ROSE AND WRIGHT proposed a management plan with a high success rate, in which they scored eight characteristics of the tumoral mass: duration of acute symptoms, persistant pain, sensory loss, well-defined round or oval mass, moulding of mass to the globe or along the lateral orbital wall, tumor calcification, bone invasion, and duration of symptoms related to the tumor size. If the score is low (equal or less than two), carcinoma is likely, in which case biopsy is acceptable. If the score is high (equal or higher than three), pleomorphic adenoma is more likely, and excision is performed.
In the present case pseudoptosis was due to the weight of the tumor exerted over the upper eyelid. There was no interference in the elevator muscle activity. The tumor excision was enough to correct the deformity. Horizontal lenghtening of the upper eyelid was due to the slow and gradual expansion of the skin, tarsus, muscle and conjuntiva caused by tumor growth. The goal for shortening of the compromised eyelid was adequate accomodation of the upper eyelid to the globe, aiming on good function for ocular protection.
Once diagnosed the tumor, reduction of the risk of recurrence and malignant transformation of pleomorphic adenoma of the lachrymal gland is directly related to the complete removal of the gland, without previous biopsy(2,4,5).
1. BOUCHAYER, M. OUDOT J. - A Propos de Deux Observations de Tumeurs Mixtes Salivaires Ectopiques. J.F.O.R.L. 1970,19(3):268-272.
2. DELIRE, Y.; DEVAUX, J.; DOUNIAU, R.; PIEVEZ, C.: PETIT, P. - Tumeurs Mixtes et Cylindromes. Rev. Stomatol Chir Maxillofac 1975, 76 (2):93-108.
3. LEONCINI, P.; CINT0RINO, M.; VINDIGNI, C., LEONCINI, L.; ARMELLINI, D.; BUGNOLI, M.; SKALLI O.; GABBIANI, G. - Distribution of Cytoskeletal and Contractile Proteins in Normal and Tumour Bearing Salivary and Lacrimal Glands. Virchows Archiv A Pathol Anat Histopathol, 412:329-337.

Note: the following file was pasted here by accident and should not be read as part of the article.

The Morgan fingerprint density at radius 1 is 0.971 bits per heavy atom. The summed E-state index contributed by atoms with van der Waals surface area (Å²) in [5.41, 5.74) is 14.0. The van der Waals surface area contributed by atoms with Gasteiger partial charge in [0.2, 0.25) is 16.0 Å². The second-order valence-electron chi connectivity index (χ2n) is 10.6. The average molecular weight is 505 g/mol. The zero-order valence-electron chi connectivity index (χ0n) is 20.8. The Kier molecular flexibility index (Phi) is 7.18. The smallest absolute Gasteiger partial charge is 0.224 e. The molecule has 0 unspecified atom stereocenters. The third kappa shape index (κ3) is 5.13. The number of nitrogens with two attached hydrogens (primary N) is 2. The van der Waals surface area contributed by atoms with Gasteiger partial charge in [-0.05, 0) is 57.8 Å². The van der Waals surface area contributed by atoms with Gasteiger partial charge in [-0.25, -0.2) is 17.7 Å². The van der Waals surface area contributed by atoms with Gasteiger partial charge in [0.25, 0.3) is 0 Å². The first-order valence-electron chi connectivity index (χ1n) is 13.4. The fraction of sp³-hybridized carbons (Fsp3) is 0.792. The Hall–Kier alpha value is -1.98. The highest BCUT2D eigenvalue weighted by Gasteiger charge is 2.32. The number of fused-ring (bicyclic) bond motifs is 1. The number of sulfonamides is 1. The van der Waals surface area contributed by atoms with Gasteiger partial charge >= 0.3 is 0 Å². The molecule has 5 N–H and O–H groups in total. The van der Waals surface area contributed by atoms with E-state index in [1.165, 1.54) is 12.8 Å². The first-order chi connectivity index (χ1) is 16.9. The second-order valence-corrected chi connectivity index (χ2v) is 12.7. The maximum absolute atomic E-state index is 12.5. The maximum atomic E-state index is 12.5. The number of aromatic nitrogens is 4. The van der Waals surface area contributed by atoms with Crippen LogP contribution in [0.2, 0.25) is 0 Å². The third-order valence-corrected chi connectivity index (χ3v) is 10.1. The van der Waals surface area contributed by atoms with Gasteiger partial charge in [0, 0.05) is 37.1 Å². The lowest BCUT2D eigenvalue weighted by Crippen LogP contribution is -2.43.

4. ROSE, G. E.; WRIGHT, J. E.; Pleomorphic Adenoma of the Lacrimal Gland. Br. J. Ophtalmol. 1992,76:395-400.
5. TSUNODA, S.; YABUNO, T.; SAKAKI, T.; MORIMOTO, T.; HOSHIDA, T.; HIRABAYASHI, H.; TSUZUKI, T. - Pleomorphic Adenoma of the Lacrimal Gland Manifesting as Exophtalmos, in Adolescence. Neurol. Med. Chir. (Tokyo), 1994, 34:814-16.
I - Assistant Professor of the Plastic Surgery Division of the Universidade de São Paulo.
II - Resident of the Plastic Surgery Division of the Universidade de São Paulo.
III - Head Professor of the Plastic Surgery Division of the Universidade de São Paulo.
From the Plastic Surgery Division of the Universidade de São Paulo School of Medicine, São Paulo, Brazil.
Address for correspondence:
Henri Friedhofer, MD
Rua Maranhão, 584 - 7º andar
01240-000 - São Paulo - SP - Brazil
Phone: +55 11 825-4300 Fax: +55 11 66-8359
Todos os artigos científicos publicados em http://www.rbcp.org.br estão licenciados sob uma Licença Creative Commons